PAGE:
Amid turmoil on the streets, senior officials have begun to desert the regime. Justice Minister Mustapha Abdul Jalil quit the government because of the “excessive use of violence,” the privately owned Quryna newspaper reported. (BBC) Libya’s envoy to the Arab League, Abdel Moneim al-Honi, announced he was “joining the revolution.” (BBC) Libya’s deputy ambassador to the U.N. called the crackdown “genocide,” adding, “The mass killing has reached a stage where no one can stay silent about it.” (CNN) And several diplomatic missions reportedly said they were pledging allegiance to the people of Libya rather than the Gadhafi government.
U.S. ambassador Ali Aujali said he could no longer represent a government that killed its own people. U.S. Secretary of State Hilary Clinton said the U.S. joined the international community in “strongly condemning the violence in Libya… Now is the time to stop this unacceptable bloodshed,” she added. (BBC) “The government of Libya has a responsibility to respect the universal rights of the people, including the right to free expression and assembly,” Clinton’s statement said. (CNN)
U.N. Secretary-General Ban Ki-moon was “outraged” at reports that the Libyan authorities had been firing at protesters from military aircraft, and warned that such action would constitute a serious violation of international humanitarian law, a spokesperson said. “He once again calls for an immediate end to the violence.” (BBC) Ki-Moon said he had urged Moammar Gadhafi in a 40-minute phone call to halt the escalating violence. EU foreign ministers released a statement condemning the “ongoing repression against demonstrators,” and said they deplored the violence and death of civilians. (BBC)
Some European ministers have voiced concern that there could be a wave of illegal immigration, after Libya threatened to break co-operation on controlling the flow of Tunisians to Italy. Meanwhile, Maltese officials say two Libyan fighter jets have landed there after the pilots asked for asylum because they were ordered to bomb civilians.
The violence has helped push up oil prices to their highest levels since the global financial crisis of 2008. International firms including BP, one of the world’s largest oil companies, are preparing to pull their staff out of Libya.
Canadian companies are keeping a watchful eye on the unfolding chaos. There are reports that some employees are being escorted out of the country for their own safety. Oil and gas titan Suncor Energy Inc. and engineering firm SNC-Lavalin Group Inc. are two of the largest Canadian-based companies with operations in the region. “Some work on certain projects is temporarily suspended,” a spokesman for SNC-Lavalin said. “All [projects] remain under supervision, and we will continue to monitor the situation to determine the next steps. The health and safety of our employees, as always, remains our primary concern,” the company said. (CBC) SNC-Lavalin operates numerous infrastructure projects in the country, including airports and water facilities.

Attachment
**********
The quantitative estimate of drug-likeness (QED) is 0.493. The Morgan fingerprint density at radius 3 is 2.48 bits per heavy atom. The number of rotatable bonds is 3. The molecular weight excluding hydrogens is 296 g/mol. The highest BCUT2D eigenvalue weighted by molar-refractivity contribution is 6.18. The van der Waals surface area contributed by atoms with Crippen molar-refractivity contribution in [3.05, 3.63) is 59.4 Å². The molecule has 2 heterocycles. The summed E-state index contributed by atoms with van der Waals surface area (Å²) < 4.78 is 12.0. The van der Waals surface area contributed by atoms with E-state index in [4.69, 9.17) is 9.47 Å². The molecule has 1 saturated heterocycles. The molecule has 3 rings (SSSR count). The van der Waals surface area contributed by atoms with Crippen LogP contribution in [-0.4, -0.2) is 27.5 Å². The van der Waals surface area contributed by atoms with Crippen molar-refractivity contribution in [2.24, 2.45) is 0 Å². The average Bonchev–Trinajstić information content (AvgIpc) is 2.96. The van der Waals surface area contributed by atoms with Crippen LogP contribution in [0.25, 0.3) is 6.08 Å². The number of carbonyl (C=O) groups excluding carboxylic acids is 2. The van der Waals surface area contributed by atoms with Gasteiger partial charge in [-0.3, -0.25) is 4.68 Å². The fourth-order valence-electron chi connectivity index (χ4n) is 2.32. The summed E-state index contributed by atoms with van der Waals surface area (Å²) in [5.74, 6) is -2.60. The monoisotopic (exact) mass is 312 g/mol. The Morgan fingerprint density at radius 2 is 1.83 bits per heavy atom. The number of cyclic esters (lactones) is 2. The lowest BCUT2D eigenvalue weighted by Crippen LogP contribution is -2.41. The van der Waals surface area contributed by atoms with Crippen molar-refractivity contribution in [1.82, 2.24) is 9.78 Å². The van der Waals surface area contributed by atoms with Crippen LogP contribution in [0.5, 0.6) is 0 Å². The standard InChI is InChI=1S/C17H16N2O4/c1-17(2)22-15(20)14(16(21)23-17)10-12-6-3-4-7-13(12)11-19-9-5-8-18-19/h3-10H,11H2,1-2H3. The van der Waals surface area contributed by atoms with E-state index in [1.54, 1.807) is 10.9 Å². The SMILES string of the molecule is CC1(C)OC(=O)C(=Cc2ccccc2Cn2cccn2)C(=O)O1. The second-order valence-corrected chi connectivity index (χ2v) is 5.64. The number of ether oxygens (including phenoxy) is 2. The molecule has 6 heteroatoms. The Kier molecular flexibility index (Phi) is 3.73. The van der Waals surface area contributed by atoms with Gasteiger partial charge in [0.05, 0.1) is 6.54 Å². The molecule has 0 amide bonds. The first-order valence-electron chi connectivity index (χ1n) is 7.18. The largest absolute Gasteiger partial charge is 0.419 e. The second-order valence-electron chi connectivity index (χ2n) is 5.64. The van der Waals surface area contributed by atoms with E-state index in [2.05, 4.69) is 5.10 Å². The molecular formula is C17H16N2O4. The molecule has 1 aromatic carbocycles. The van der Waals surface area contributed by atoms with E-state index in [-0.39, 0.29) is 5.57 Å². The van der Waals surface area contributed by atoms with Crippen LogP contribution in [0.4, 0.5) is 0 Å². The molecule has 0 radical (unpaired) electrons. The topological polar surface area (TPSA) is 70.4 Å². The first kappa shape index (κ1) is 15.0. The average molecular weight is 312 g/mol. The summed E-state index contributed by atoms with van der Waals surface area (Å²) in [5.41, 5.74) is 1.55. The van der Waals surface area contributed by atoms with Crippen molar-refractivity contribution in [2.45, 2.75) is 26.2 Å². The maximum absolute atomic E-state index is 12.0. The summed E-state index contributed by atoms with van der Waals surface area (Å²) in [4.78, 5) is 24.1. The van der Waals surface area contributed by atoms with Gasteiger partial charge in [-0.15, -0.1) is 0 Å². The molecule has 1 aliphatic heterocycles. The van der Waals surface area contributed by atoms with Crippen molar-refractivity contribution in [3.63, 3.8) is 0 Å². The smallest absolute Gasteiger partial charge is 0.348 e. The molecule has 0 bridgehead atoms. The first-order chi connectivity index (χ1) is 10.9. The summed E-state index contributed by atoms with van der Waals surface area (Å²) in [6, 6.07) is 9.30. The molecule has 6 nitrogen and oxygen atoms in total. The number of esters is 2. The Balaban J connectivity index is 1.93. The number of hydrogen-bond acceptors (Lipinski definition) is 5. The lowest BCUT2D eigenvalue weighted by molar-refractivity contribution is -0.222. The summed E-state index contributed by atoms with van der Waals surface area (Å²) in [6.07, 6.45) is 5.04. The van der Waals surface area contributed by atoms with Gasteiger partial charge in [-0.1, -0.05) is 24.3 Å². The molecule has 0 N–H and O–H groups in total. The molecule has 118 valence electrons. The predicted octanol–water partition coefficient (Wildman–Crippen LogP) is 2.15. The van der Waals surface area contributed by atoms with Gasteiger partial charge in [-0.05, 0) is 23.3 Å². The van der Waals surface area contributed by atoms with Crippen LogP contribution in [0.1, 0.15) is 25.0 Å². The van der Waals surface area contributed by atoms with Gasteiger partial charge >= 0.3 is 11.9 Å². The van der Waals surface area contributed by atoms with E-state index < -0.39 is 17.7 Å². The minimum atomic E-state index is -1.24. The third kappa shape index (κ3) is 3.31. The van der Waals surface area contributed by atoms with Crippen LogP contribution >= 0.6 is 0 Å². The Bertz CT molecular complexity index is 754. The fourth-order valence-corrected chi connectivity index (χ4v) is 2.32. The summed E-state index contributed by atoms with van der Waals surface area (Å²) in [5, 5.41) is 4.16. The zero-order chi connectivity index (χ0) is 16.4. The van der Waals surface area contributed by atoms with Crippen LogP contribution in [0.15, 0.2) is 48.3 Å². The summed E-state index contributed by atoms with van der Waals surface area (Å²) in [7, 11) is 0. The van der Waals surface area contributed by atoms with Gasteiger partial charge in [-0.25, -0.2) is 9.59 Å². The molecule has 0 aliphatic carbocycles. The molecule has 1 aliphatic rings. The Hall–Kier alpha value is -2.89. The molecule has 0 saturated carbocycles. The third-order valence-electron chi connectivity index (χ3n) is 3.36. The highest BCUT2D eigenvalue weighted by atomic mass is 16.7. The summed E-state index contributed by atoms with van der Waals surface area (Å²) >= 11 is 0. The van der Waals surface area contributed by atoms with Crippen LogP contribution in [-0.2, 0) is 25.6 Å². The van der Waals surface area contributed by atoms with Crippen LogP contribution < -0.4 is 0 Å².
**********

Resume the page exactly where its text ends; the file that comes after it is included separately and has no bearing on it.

CBC News has also learned that Winnipeg native Elizabeth Atkinson, a geophysicist for Suncor stationed in Tripoli, has been removed from her work site along with her Moammarleagues for safety reasons. “Things have changed quite a bit,” she told her family in a voicemail message. “Petro-Canada has decided a few hours ago that they’re evacuating us.” Petro-Canada was merged with Suncor in a $43-billion deal in March 2009. “We are ensconced in an ex-pat compound. We are no longer living out in the community,” Atkinson said. (CBC)
“In the interest of the safety and security of our people, we do not provide details or status commentary on contingency plans,” Calgary-based Suncor spokesman Brad Bellows said. “Suncor has contingency plans to ensure the safety of our staff in all countries and regions in which we operate. This obviously includes Libya, where we are [monitoring] and responding to events.” (CBC)
Other foreign firms have already started an exodus. Anglo-Dutch energy titan Shell PLC is in the process of evacuating several dozen employees from its lone exploratory gas drilling site in the country. Multinational rival BP said it is “very likely” to do the same thing in the coming days.
Libya is a major player in the energy industry. With 44 billion barrels of proven or provable reserves, it is Africa’s largest oil producer. The country earns more than $46 billion a year from oil, which makes up 95% of Libyan exports.
Crude oil prices were sharply higher on Monday due to the volatility. European benchmark Brent crude hit a three-year high of $105.28 U.S. a barrel, up $2.70 on the day. The comparable North American benchmark, the March light, sweet crude contract, was as much as $5.10 U.S. higher to $91.30 before retreating.
Canadian Foreign Affairs Minister Lawrence Cannon said there are an estimated 500 Canadians in Libya and about 350 have registered with the Canadian Embassy in Tripoli. He said about 50 were working for Canadian energy firms. Cannon said there are no immediate plans for a government evacuation of Canadians from the country.